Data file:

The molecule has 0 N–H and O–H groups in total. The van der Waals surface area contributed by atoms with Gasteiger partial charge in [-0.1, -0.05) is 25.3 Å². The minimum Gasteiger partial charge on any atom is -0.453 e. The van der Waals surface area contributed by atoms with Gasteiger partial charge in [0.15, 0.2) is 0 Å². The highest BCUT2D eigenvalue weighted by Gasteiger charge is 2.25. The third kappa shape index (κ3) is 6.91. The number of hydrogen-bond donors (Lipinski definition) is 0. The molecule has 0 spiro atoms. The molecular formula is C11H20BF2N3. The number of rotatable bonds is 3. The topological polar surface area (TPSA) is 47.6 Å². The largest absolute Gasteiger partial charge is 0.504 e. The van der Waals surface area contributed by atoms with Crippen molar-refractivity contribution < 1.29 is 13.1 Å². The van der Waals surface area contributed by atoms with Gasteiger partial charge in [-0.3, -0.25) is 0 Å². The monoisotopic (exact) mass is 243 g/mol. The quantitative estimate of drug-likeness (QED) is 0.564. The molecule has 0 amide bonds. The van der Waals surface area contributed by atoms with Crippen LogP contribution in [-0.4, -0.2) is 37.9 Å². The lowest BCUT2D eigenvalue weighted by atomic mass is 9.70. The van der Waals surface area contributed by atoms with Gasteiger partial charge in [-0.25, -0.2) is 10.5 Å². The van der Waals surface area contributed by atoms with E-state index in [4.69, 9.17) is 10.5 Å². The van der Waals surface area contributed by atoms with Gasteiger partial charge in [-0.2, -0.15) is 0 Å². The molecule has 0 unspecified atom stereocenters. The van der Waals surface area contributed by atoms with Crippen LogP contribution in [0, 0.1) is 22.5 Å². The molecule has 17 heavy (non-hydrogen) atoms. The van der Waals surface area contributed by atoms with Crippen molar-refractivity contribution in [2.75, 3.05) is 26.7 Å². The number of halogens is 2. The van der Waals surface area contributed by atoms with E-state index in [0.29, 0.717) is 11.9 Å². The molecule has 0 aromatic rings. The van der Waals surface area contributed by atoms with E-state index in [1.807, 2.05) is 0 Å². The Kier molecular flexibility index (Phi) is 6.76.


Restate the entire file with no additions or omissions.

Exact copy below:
The molecule has 0 N–H and O–H groups in total. The van der Waals surface area contributed by atoms with Gasteiger partial charge in [-0.1, -0.05) is 25.3 Å². The minimum Gasteiger partial charge on any atom is -0.453 e. The van der Waals surface area contributed by atoms with Gasteiger partial charge in [0.15, 0.2) is 0 Å². The highest BCUT2D eigenvalue weighted by Gasteiger charge is 2.25. The third kappa shape index (κ3) is 6.91. The number of hydrogen-bond donors (Lipinski definition) is 0. The molecule has 0 spiro atoms. The molecular formula is C11H20BF2N3. The number of rotatable bonds is 3. The topological polar surface area (TPSA) is 47.6 Å². The largest absolute Gasteiger partial charge is 0.504 e. The van der Waals surface area contributed by atoms with Crippen molar-refractivity contribution < 1.29 is 13.1 Å². The van der Waals surface area contributed by atoms with Gasteiger partial charge in [-0.3, -0.25) is 0 Å². The monoisotopic (exact) mass is 243 g/mol. The quantitative estimate of drug-likeness (QED) is 0.564. The molecule has 0 amide bonds. The van der Waals surface area contributed by atoms with Crippen LogP contribution in [-0.4, -0.2) is 37.9 Å². The lowest BCUT2D eigenvalue weighted by atomic mass is 9.70. The van der Waals surface area contributed by atoms with Gasteiger partial charge in [-0.25, -0.2) is 10.5 Å². The van der Waals surface area contributed by atoms with E-state index in [4.69, 9.17) is 10.5 Å². The van der Waals surface area contributed by atoms with Gasteiger partial charge in [-0.2, -0.15) is 0 Å². The molecule has 0 unspecified atom stereocenters. The van der Waals surface area contributed by atoms with Crippen LogP contribution in [0, 0.1) is 22.5 Å². The molecule has 17 heavy (non-hydrogen) atoms. The van der Waals surface area contributed by atoms with Crippen molar-refractivity contribution in [2.75, 3.05) is 26.7 Å². The number of halogens is 2. The van der Waals surface area contributed by atoms with E-state index in [0.29, 0.717) is 11.9 Å². The molecule has 0 aromatic rings. The van der Waals surface area contributed by atoms with E-state index in [1.807, 2.05) is 0 Å². The Kier molecular flexibility index (Phi) is 6.76.